Pablo Larraín is not finished wrestling with his nation’s psyche. His first three films, Tony Manero, Post Mortem, and No, formed a loose triptych that confronted the trauma of the Augusto Pinochet years from different angles. His fourth, The Club, was a blistering attack against the contemporary institution of the Catholic Church in Chile, which accused it of deep-seated corruption and of collusion with the Pinochet regime. With Neruda he returns to the past, back to 1948, the year the eminent poet and Communist senator Pablo Neruda (Luis Gnecco) went into hiding after the Chilean president outlawed Communism in the country.

As radical a reinvention of the biopic as Todd Haynes’ I’m Not There, Neruda is Larraín’s most conceptual and also his most demanding film yet. Like Haynes, Larraín attempts to create a hybrid between his subject’s art and biography, and, like Haynes’ film, Larraín’s is generally more fascinating than it is enjoyable. A crucial disadvantage of Neruda that will make it even more difficult for most is that few non-Chilean viewers are likely to be familiar enough with Neruda’s life and work to fully appreciate Larraín’s portrait of this important artist and historical figure.

This is evident from the first scene, which dives the viewer straight into a heated discussion between Neruda and his fellow senators. The camera rapidly flows through the room and swirls around the speakers, the brisk editing creating a strong sense of urgency as the men dispute the current political situation without preamble or exposition. Those unacquainted with this chapter of Chilean history will be immediately disoriented, though what does transpire is that Neruda is a staunch Communist and that the U.S. is pressuring the Chilean president to join their side of the Cold War, putting Neruda and his cause in peril.

Soon thereafter, Neruda goes on the lam and a country-wide search for him ensues, led by investigator Oscar Peluchonneau (Gael García Bernal). The hunt for Neruda turns personal, becoming an odd type of cat-and-mouse game, with Peluchonneau always just a few steps behind Neruda, who enjoys taunting him by leaving clues for him to follow. It never feels realistic, though, and the film generates little suspense about the possibility of Neruda being captured.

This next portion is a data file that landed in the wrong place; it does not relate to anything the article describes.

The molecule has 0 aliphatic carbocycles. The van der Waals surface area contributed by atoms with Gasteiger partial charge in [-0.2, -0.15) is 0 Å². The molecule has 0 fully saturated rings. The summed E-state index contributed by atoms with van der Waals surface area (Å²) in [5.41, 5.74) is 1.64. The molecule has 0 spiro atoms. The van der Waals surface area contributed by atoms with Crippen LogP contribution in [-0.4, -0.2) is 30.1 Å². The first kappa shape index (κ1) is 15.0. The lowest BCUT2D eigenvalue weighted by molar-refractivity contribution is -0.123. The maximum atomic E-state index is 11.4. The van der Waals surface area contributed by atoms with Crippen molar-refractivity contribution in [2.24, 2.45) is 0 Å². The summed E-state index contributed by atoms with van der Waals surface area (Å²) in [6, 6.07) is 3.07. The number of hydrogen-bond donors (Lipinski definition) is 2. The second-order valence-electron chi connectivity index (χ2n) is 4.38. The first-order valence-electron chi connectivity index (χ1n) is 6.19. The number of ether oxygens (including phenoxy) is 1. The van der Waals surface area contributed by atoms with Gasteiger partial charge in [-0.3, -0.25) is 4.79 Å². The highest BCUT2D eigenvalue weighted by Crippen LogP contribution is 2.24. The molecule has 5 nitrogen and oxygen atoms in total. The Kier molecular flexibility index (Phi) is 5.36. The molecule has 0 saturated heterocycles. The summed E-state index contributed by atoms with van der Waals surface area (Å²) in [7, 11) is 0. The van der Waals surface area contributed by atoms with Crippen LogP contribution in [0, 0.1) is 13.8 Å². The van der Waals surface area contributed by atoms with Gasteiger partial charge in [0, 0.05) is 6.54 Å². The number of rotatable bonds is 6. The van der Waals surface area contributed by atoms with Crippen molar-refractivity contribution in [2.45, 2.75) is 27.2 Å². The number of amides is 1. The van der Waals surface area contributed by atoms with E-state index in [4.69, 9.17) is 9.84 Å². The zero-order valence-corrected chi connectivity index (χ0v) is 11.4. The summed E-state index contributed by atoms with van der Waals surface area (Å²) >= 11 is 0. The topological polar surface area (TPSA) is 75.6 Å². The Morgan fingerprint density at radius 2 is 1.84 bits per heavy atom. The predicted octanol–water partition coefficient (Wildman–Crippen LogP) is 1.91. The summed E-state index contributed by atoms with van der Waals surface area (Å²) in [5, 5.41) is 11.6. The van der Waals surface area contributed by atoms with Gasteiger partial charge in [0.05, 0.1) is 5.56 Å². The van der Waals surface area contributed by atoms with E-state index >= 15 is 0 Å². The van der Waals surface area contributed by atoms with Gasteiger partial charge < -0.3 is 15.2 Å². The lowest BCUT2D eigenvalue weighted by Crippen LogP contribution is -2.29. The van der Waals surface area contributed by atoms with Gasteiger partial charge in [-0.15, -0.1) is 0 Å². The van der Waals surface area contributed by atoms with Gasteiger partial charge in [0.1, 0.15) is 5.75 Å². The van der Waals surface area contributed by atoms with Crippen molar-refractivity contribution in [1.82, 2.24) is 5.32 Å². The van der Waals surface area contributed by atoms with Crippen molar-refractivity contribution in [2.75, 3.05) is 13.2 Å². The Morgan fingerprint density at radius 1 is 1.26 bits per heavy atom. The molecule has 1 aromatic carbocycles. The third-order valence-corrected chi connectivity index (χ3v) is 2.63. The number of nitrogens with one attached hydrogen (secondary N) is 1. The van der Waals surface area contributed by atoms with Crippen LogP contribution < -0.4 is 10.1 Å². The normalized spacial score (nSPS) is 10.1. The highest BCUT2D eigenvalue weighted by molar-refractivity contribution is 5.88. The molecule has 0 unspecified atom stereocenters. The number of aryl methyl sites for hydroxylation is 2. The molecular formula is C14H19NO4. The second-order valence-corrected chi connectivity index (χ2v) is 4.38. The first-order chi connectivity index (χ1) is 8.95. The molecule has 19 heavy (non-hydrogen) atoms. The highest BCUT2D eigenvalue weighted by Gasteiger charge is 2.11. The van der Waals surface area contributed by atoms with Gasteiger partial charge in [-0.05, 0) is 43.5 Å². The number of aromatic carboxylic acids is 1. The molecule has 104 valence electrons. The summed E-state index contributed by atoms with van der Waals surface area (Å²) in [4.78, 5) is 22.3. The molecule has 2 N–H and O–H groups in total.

This eventually reveals itself to be intentional, as Peluchonneau is not a real figure — though, according to Wikipedia, there was a chief of police with that name but he came into office four years later. Larraín came up with him as a character that Neruda himself may have invented. In a meta-development, Peluchonneau gradually becomes aware of his fictional status and has a full-blown existential crisis. It’s a fun, very literary contrivance, but how it offers insight into the historical events depicted in the film isn’t apparent.

Neruda is more successful visually. On every level, it is absolutely ravishing. In the early sections, the film is set in a series of gorgeous interiors and it’s a delight to watch the impeccably dressed characters navigate sumptuous locales such as the presidential palace and the senate, or to follow Neruda into his cherished brothels where he partakes in numerous intoxicated and extravagant orgies. Later, as Neruda’s flight brings him to faraway corners of the country, Chile’s nature is put on spectacular display. The climax, which takes place on the snowy summits of the Andes, is nothing short of breathtaking.

The photography by the gifted DP Sergio Armstrong, who shot every one of Larraín’s features, is coated with a smoky veneer that lends the images further historicity, while the conspicuous, impressionistic lighting imbues the narrative with a lyrical feel. Together with a creative use of editing, which regularly violates spatial and temporal continuity — often locating the same conversation in several different settings simultaneously — Larraín invents a new form of cinematic poetry by channeling the creativity of his subject. Neruda is a head-scratcher, but its sensual pleasures are undeniable.

Neruda premiered at the Cannes Film Festival and will be released on December 16. See our coverage below.

Grade: B+

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